On recent episodes of You’re a Financial Planner, Now What? we’ve talked a lot about compensation models. In some financial planning circles, the conversation centers mostly on fee-based and fee-only advising, but as you’re about to hear from our latest guest, there’s quite a few more models to choose from.
In this episode, we talk to Kara Beth Vance, CFP®, Senior Advisor at hourly planning firm, Timothy Financial Counsel in Wheaton, IL. She shares in the ins and outs of the hourly financial planning model and how it works within her firm so you can “try it on for size.”
How hourly financial planning works
After leaving an AUM fee-only firm, Kara Beth took a position with Timothy Financial Counsel, an hourly financial planning firm. While this model is becoming more and more common in the profession, many of you out there may be unfamiliar with the concept and how it works in a firm setting. In this episode, Kara Beth goes in-depth on what the hourly planning world looks like, how Timothy Financial structures client “tiers” based on complexity and advice needs, and how advisors like herself work.
At Timothy Financial, the standard hourly rate starts at $280 currently and ranges up to $400. Based on client needs and, again, complexity, initial plans alone can range from $4,000 to over $8,000. And while that may seem steep, the reality is that AUM, fee-only firms often make 1%, which can be upwards of $10,000 a year depending on the client. With their hourly fee model, Timothy Financial advisors offer “tiers” of advice to their clients, based on four areas.
The four areas of advice and “service creep”
As Kara Beth explained in this interview, Timothy Financial’s team offers different hourly rates based on a client’s particular situation. After the initial meeting, the advisors will determine the “tier” at which to place the client, which is usually advised on their needs for:
- Cash flow and retirement counsel
- Investment analysis
- Risk management
- Estate planning, counsel, and design
For example, a younger, single individual who only needs cash flow and investment analysis would be on a lower tier than an older married couple who are seeking all four forms of advice. Kara Beth’s firm has policies in place that guide which tier to place a client, but it’s also highly unique to Timothy Financial’s overall goals.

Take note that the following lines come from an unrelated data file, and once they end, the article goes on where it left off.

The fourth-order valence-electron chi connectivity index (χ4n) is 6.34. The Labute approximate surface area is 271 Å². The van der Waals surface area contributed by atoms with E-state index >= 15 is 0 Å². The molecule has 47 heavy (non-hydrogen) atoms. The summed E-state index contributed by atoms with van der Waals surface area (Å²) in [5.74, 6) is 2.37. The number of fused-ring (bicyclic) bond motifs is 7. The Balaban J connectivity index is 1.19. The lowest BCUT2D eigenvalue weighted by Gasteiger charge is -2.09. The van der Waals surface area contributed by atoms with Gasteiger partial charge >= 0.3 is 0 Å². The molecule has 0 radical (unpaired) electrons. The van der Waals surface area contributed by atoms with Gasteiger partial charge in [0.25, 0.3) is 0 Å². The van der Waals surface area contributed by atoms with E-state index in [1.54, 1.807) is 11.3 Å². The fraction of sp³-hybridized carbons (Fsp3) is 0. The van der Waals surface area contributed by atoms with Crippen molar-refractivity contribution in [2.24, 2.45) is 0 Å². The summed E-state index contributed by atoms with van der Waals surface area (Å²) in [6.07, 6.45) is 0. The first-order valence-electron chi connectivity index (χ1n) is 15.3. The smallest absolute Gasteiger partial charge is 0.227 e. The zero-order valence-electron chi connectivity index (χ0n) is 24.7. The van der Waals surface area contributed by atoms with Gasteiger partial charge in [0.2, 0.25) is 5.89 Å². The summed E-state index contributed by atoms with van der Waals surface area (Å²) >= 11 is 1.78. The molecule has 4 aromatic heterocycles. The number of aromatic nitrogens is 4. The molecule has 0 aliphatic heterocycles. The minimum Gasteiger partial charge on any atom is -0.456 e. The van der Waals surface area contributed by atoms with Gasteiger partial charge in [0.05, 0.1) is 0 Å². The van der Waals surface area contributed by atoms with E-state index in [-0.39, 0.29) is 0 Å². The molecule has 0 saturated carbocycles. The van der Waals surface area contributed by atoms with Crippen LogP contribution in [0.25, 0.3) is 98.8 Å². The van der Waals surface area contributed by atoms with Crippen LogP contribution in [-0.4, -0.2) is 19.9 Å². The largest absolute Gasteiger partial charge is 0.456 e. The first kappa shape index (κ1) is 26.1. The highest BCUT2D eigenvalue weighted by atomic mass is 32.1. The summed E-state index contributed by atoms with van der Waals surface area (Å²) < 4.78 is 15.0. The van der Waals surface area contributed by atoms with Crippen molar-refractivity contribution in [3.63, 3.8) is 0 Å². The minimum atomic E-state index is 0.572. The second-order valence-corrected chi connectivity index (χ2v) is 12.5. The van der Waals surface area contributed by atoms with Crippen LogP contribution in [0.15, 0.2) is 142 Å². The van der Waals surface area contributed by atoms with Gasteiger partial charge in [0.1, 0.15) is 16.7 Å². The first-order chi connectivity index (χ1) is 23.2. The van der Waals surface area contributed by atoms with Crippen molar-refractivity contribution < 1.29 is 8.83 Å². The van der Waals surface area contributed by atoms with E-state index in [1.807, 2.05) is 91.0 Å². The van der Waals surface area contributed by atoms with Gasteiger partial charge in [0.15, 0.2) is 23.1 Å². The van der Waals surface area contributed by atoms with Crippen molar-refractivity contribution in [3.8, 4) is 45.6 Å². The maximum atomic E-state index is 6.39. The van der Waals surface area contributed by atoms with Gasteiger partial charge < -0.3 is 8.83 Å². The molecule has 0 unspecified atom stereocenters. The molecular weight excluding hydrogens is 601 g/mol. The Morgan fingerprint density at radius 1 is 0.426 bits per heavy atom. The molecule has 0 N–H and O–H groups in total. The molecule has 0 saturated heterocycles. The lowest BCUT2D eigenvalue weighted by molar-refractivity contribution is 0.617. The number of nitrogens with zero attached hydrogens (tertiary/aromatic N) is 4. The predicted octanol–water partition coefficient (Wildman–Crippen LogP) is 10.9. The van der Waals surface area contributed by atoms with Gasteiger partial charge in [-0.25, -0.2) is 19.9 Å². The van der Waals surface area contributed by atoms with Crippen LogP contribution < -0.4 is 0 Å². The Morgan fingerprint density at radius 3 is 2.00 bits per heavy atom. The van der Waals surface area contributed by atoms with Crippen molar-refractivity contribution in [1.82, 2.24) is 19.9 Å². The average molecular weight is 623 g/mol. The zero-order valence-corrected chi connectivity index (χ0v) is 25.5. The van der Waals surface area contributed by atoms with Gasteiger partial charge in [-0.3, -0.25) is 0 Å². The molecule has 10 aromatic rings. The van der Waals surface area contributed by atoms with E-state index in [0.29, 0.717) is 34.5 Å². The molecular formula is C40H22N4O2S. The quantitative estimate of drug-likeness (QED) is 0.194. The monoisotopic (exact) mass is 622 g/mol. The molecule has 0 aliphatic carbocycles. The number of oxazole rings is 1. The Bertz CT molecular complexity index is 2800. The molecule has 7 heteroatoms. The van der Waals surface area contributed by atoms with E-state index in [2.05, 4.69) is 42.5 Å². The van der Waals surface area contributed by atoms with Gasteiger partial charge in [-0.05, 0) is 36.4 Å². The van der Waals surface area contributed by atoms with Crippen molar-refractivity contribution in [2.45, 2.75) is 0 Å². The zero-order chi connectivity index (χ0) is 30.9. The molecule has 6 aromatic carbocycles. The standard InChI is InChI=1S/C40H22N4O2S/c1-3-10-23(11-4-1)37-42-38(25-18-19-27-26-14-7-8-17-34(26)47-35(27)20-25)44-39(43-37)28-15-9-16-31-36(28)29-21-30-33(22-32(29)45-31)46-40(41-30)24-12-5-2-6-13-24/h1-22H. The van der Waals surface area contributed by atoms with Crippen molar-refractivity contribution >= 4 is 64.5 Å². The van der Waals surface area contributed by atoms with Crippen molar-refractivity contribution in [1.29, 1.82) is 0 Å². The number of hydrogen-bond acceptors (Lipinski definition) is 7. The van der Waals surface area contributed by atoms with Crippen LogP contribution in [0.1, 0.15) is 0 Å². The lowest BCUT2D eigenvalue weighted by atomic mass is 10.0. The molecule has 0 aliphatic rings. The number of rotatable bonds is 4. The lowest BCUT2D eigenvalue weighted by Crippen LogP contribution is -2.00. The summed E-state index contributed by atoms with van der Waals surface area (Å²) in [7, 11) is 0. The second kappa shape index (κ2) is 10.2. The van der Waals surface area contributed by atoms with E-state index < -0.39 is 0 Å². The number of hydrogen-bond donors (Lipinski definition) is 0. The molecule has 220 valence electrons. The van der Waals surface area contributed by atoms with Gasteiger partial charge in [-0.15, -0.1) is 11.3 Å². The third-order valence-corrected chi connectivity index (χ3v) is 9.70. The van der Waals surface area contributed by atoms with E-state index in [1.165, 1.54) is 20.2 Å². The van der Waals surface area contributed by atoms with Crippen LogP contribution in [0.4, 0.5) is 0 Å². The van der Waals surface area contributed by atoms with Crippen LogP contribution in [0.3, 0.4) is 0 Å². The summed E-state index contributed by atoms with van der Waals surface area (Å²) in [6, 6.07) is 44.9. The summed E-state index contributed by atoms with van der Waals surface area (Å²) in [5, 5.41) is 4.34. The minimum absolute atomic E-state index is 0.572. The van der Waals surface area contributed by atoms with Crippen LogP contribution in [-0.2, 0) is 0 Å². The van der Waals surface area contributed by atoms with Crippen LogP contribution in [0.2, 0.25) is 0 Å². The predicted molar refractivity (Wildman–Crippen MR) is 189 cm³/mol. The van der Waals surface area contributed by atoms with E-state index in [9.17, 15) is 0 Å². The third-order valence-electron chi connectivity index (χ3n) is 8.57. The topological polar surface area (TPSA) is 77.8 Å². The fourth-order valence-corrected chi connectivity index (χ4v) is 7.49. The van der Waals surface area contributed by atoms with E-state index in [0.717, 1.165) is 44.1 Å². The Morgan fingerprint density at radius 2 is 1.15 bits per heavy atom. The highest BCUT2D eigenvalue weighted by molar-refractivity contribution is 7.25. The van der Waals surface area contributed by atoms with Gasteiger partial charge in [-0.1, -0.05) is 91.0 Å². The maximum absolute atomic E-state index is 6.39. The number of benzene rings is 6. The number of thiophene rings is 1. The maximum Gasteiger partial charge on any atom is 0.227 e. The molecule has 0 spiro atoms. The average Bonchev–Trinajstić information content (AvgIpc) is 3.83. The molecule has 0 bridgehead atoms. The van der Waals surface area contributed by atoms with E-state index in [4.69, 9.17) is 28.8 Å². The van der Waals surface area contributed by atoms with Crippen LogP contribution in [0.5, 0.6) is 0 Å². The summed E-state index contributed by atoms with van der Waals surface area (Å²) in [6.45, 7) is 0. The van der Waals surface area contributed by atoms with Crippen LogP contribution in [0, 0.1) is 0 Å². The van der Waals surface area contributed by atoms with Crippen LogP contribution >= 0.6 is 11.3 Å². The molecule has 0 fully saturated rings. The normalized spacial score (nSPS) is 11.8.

One thing their specific tiers and proposals do: prevent service creep. In many AUM, fee-only, and fee-based firms, it’s easy to “eat money” when a client needs something that falls out of scope or takes longer than anticipated. With an hourly model, advisors are compensated for their time. Of course, Timothy FInancial does offer proposals for the initial plan and, if certain elements aren’t considered or trouble arises, it is possible to lose money. But in general, Kara Beth finds that the hourly planning model offers a ton of benefits — to the firm, to the advisors, and to the client most of all
Pros and cons of the hourly planning model
The biggest benefit to the hourly planning model, Kara Beth says, is that “clients see what they’re getting.” When they’re paying for an hourly service, clients know exactly how each of those hours are spent and at the end of it, they are happy with how they’ve spent their money. Clients of Timothy Financial also benefit from a team approach: instead of competing for fee-based commissions, the hourly team at Timothy Financial works together to create a plan and manage clients together. This means that each expert in their own “arena” can put in their two cents on a client plan, they can bounce ideas off each other, and the competitiveness sometimes found in other firms is reduced.
The one downside, Kara Beth admits, is a limited ability to be proactive. Because you are billing hourly, you’re working on a client’s plan or advice needs when the need arises. In instances like the 2018 tax change, this meant a client’s plan could change and it would affect the overall approach — one that was proposed in the initial meeting. Overall, though, Kara Beth and her team find that the hourly financial planning model encourages clients to be more engaged in their financial plan, and that it creates a much more impactful environment for everyone.
If you want to hear how Kara Beth and her firm, Timothy Financial Counsel, have found success with the hourly financial planning model, check out this episode! There are some great tactical tips, as well as insights into how a new breed of firm is thriving in the profession.
What You’ll Learn:
- Kara Beth’s background in AUM fee-based services
- How her firm, Timothy Financial Counsel, is serving untapped communities with hourly financial planning services
- The differences between fee models and how they impact clients
- How client case complexity guides compensation models
- The four areas of advice and how to prevent “service creep”
- Best practices if you’re interested in implementing an hourly fee model
- How hourly fees benefit planners and clients
- The potential downsides to hourly financial planning
- Why a “team approach” in an hourly model eliminates competition and improves clients’ plans
In this episode with Kara Beth Vance, CFP®, we talk about:
- Her firm, Timothy Financial Counsel
- Timothy Financial founder, Mark Berg and the team of advisors
- RSUs - restricted stock units
Interested in following Kara Beth? You can connect with her on LinkedIn.